Saturday, March 28, 2009

Do we still need Operational CRM ?


According to Gartner “the ratio of operational CRM, analytical CRM and social CRM in packaged applications will shift from 90:9:1 in 2009 to 70:20:10 by the year 2020”. This means there would still be a strong focus on operational CRM and the so called ‘social CRM’ part will only account for 10 percent of CRM suites in 2020.

One one hand I have to agree that operational CRM will still be an important part when it comes to CRM software – even in more than ten years from now. On the other hand I strongly believe that the way companies will execute a CRM 2.0 strategy will dramatically change and shift more to the ‘social CRM’ part than Gartner predicts.

My vision is a software suite that comprises not only traditional CRM tools such as a call center frontend and a sales force automation application, but also all the enterprise 2.0 features such as

  • wiki-webs
  • forums
  • instant messaging
  • knowledge management tools
  • intranet search (across all platforms)
  • social networking applications (linked to external/public platforms)
  • web-conferencing
  • video-conferencing
  • Document collaboration / store

This would allow to effectively execute a CRM 2.0 strategy and reduce the operational part to a minimum as customers can be invited to use these tools (some thoughts need to be spend on security here…) and actively contribute rather than getting stuck in a fixed sales or support process flow.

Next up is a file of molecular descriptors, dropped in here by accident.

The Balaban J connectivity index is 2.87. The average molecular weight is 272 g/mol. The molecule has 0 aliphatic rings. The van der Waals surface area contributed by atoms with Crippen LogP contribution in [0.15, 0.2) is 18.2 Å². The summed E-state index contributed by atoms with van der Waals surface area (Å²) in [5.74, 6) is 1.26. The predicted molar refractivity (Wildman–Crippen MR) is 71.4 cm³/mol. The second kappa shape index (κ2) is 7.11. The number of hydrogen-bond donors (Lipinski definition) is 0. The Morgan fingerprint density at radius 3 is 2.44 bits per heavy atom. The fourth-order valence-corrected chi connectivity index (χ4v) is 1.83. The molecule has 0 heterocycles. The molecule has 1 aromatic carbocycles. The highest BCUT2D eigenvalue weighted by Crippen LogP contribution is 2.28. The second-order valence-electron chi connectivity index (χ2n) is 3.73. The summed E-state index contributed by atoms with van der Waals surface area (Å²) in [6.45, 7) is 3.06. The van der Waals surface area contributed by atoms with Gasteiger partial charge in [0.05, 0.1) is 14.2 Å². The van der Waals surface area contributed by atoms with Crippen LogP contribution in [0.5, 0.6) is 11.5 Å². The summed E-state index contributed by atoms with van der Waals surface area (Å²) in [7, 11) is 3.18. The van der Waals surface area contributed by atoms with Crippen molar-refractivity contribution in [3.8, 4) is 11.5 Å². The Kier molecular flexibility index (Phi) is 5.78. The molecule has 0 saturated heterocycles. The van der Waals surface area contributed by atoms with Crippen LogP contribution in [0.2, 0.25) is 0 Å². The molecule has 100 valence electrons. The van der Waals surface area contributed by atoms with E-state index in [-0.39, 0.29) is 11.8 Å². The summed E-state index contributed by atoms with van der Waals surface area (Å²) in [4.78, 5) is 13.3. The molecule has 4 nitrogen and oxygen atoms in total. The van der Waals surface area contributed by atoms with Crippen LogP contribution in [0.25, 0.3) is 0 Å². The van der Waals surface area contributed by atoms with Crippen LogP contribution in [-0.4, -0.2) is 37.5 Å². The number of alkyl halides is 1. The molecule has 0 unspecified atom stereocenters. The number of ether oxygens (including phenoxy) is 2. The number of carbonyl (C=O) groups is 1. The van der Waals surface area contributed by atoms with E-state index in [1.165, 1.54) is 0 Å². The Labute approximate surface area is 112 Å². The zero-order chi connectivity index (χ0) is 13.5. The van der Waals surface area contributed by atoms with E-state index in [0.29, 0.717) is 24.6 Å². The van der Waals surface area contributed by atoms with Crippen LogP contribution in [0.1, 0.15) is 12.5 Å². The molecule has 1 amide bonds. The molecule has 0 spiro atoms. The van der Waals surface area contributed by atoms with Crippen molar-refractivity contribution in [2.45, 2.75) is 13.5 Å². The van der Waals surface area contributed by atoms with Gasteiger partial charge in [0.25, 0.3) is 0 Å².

Currently i do not see any CRM suite getting close to this vision. might get there soon, but their problem is that the perception on the marketplace is still as a provider of sales force automation – the curse of the brand – and that the networks need to get (much) faster to allow the SaaS model (I do not see them doing Cloud Computing, yet) to deliver an acceptable experience with all these tools. Implementing the full set currently requires a best of breed approach including tools like Jive SBS, Google, SharePoint, WebEx and many more…

Monday, March 23, 2009

Enterprise_2.0_install.exe ?

While reading through Dion Hinchcliffes article “Sharepoint and Enterprise 2.0: The good, the bad, and the ugly”, I keep mapping his experience to what I am currently going through.

We are currently trying to establish a collaboration environment in our PreSales organization in EMEA and was checking out Sharepoint last week. First bumper: it requires a Microsoft Internet Explorer! What do my colleagues with their MacBooks do now? After this rather disappointing experience I found the integration into Outlook, Word, Excel and PowerPoint pretty convenient. But again, what if your focus is not the Microsoft Office suite (looking again at all the MacOS users…) or you need to share office documents across the Microsoft boundary to OpenOffice?

I actually think that we will use Sharepoint only for collaborating on Office documents in bigger projects and only as long as there is no alternative that is more flexible. My Company is currently upgrading Jive ClearSpace (now SBS?) to the latest version and we will probably use this platform as a main target for collaboration and knowledge sharing. But still this will be just a tool that only helps us doing our work better – nothing less but also nothing more.

image This example shows very well that there is nothing than Enterprise 2.0 out of the box. It can only be a part of a larger CRM 2.0 strategy and has to be extended outside the corporate firewall to be effective – or would you be happy to enter your personal data again for the internal social network after having this information available on LinkedIn and XING already?? What if your customers have answers to problems and are willing to share this knowledge?